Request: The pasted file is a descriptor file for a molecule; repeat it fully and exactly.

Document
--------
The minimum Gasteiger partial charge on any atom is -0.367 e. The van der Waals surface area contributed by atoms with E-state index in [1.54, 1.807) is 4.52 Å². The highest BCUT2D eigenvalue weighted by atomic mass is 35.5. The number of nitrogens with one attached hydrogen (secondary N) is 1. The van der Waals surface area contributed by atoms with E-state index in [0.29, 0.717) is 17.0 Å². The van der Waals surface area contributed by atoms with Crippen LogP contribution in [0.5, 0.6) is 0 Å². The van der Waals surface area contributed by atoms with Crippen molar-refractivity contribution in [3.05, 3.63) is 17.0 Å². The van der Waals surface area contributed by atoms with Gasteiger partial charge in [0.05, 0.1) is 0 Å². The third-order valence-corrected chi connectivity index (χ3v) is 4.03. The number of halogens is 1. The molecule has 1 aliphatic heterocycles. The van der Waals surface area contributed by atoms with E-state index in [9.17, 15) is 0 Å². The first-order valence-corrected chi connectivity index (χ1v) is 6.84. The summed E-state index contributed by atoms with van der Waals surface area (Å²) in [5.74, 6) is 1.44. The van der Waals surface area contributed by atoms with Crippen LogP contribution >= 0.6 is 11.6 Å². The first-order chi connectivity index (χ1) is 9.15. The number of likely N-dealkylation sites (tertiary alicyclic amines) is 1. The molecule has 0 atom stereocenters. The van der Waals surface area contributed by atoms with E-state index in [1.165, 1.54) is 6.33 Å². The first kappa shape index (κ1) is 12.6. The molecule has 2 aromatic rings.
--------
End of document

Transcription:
The minimum Gasteiger partial charge on any atom is -0.367 e. The van der Waals surface area contributed by atoms with E-state index in [1.54, 1.807) is 4.52 Å². The highest BCUT2D eigenvalue weighted by atomic mass is 35.5. The number of nitrogens with one attached hydrogen (secondary N) is 1. The van der Waals surface area contributed by atoms with E-state index in [0.29, 0.717) is 17.0 Å². The van der Waals surface area contributed by atoms with Crippen LogP contribution in [0.5, 0.6) is 0 Å². The van der Waals surface area contributed by atoms with Crippen molar-refractivity contribution in [3.05, 3.63) is 17.0 Å². The van der Waals surface area contributed by atoms with Gasteiger partial charge in [0.05, 0.1) is 0 Å². The third-order valence-corrected chi connectivity index (χ3v) is 4.03. The number of halogens is 1. The molecule has 1 aliphatic heterocycles. The van der Waals surface area contributed by atoms with E-state index in [9.17, 15) is 0 Å². The first-order valence-corrected chi connectivity index (χ1v) is 6.84. The summed E-state index contributed by atoms with van der Waals surface area (Å²) in [5.74, 6) is 1.44. The van der Waals surface area contributed by atoms with Crippen LogP contribution >= 0.6 is 11.6 Å². The first-order chi connectivity index (χ1) is 9.15. The number of likely N-dealkylation sites (tertiary alicyclic amines) is 1. The molecule has 0 atom stereocenters. The van der Waals surface area contributed by atoms with E-state index in [1.165, 1.54) is 6.33 Å². The first kappa shape index (κ1) is 12.6. The molecule has 2 aromatic rings.